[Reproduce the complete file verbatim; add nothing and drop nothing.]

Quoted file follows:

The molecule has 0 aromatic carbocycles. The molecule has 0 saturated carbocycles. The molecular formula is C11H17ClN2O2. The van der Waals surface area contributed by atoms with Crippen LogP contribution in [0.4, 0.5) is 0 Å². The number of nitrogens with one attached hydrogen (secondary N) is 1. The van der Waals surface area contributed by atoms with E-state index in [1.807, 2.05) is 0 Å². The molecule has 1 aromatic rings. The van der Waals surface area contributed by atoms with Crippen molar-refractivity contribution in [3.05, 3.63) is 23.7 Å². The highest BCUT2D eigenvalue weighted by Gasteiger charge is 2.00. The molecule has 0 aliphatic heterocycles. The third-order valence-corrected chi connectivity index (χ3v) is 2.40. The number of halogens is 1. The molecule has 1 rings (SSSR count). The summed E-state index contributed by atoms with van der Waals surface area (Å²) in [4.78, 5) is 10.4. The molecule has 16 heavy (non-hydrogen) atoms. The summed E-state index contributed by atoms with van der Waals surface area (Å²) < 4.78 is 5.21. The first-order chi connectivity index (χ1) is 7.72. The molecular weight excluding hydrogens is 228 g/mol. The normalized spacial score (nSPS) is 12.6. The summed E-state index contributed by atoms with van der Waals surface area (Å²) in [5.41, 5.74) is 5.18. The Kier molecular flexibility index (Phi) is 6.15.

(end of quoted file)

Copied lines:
The molecule has 0 aromatic carbocycles. The molecule has 0 saturated carbocycles. The molecular formula is C11H17ClN2O2. The van der Waals surface area contributed by atoms with Crippen LogP contribution in [0.4, 0.5) is 0 Å². The number of nitrogens with one attached hydrogen (secondary N) is 1. The van der Waals surface area contributed by atoms with E-state index in [1.807, 2.05) is 0 Å². The molecule has 1 aromatic rings. The van der Waals surface area contributed by atoms with Crippen molar-refractivity contribution in [3.05, 3.63) is 23.7 Å². The highest BCUT2D eigenvalue weighted by Gasteiger charge is 2.00. The molecule has 0 aliphatic heterocycles. The third-order valence-corrected chi connectivity index (χ3v) is 2.40. The number of halogens is 1. The molecule has 1 rings (SSSR count). The summed E-state index contributed by atoms with van der Waals surface area (Å²) in [4.78, 5) is 10.4. The molecule has 16 heavy (non-hydrogen) atoms. The summed E-state index contributed by atoms with van der Waals surface area (Å²) < 4.78 is 5.21. The first-order chi connectivity index (χ1) is 7.72. The molecular weight excluding hydrogens is 228 g/mol. The normalized spacial score (nSPS) is 12.6. The summed E-state index contributed by atoms with van der Waals surface area (Å²) in [5.41, 5.74) is 5.18. The Kier molecular flexibility index (Phi) is 6.15.